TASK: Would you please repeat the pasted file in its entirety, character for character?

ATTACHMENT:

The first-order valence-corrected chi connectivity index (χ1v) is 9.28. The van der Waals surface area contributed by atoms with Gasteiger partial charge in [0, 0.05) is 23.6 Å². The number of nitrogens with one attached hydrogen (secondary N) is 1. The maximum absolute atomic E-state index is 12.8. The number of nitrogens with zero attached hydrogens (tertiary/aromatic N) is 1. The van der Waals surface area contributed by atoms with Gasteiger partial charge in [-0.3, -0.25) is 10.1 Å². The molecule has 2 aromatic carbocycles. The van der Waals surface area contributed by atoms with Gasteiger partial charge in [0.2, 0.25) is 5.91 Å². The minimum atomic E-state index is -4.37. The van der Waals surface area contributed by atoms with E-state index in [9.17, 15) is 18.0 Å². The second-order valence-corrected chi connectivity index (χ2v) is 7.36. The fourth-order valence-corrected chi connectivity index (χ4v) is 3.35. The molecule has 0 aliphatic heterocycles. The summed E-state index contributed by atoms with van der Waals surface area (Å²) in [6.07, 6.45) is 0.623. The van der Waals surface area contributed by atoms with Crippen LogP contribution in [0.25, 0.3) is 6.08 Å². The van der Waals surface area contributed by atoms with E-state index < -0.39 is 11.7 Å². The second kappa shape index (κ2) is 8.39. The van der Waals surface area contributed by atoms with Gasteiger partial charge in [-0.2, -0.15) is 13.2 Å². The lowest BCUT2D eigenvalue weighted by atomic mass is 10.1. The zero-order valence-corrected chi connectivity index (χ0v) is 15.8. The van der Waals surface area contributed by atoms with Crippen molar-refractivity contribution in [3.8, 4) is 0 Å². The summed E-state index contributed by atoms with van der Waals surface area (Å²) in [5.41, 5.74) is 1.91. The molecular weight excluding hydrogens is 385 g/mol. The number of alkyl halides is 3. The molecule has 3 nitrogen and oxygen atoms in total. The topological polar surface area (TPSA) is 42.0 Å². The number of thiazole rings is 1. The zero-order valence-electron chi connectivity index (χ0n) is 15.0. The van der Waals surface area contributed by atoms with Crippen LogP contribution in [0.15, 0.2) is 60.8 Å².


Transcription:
The first-order valence-corrected chi connectivity index (χ1v) is 9.28. The van der Waals surface area contributed by atoms with Gasteiger partial charge in [0, 0.05) is 23.6 Å². The number of nitrogens with one attached hydrogen (secondary N) is 1. The maximum absolute atomic E-state index is 12.8. The number of nitrogens with zero attached hydrogens (tertiary/aromatic N) is 1. The van der Waals surface area contributed by atoms with Gasteiger partial charge in [-0.3, -0.25) is 10.1 Å². The molecule has 2 aromatic carbocycles. The van der Waals surface area contributed by atoms with Gasteiger partial charge in [0.2, 0.25) is 5.91 Å². The minimum atomic E-state index is -4.37. The van der Waals surface area contributed by atoms with E-state index in [9.17, 15) is 18.0 Å². The second-order valence-corrected chi connectivity index (χ2v) is 7.36. The fourth-order valence-corrected chi connectivity index (χ4v) is 3.35. The molecule has 0 aliphatic heterocycles. The summed E-state index contributed by atoms with van der Waals surface area (Å²) in [6.07, 6.45) is 0.623. The van der Waals surface area contributed by atoms with Crippen LogP contribution in [0.25, 0.3) is 6.08 Å². The van der Waals surface area contributed by atoms with E-state index < -0.39 is 11.7 Å². The second kappa shape index (κ2) is 8.39. The van der Waals surface area contributed by atoms with Gasteiger partial charge in [-0.2, -0.15) is 13.2 Å². The lowest BCUT2D eigenvalue weighted by atomic mass is 10.1. The zero-order valence-corrected chi connectivity index (χ0v) is 15.8. The van der Waals surface area contributed by atoms with Crippen molar-refractivity contribution in [3.8, 4) is 0 Å². The summed E-state index contributed by atoms with van der Waals surface area (Å²) in [5.41, 5.74) is 1.91. The molecular weight excluding hydrogens is 385 g/mol. The number of alkyl halides is 3. The molecule has 3 nitrogen and oxygen atoms in total. The topological polar surface area (TPSA) is 42.0 Å². The number of thiazole rings is 1. The zero-order valence-electron chi connectivity index (χ0n) is 15.0. The van der Waals surface area contributed by atoms with Crippen LogP contribution in [0.15, 0.2) is 60.8 Å².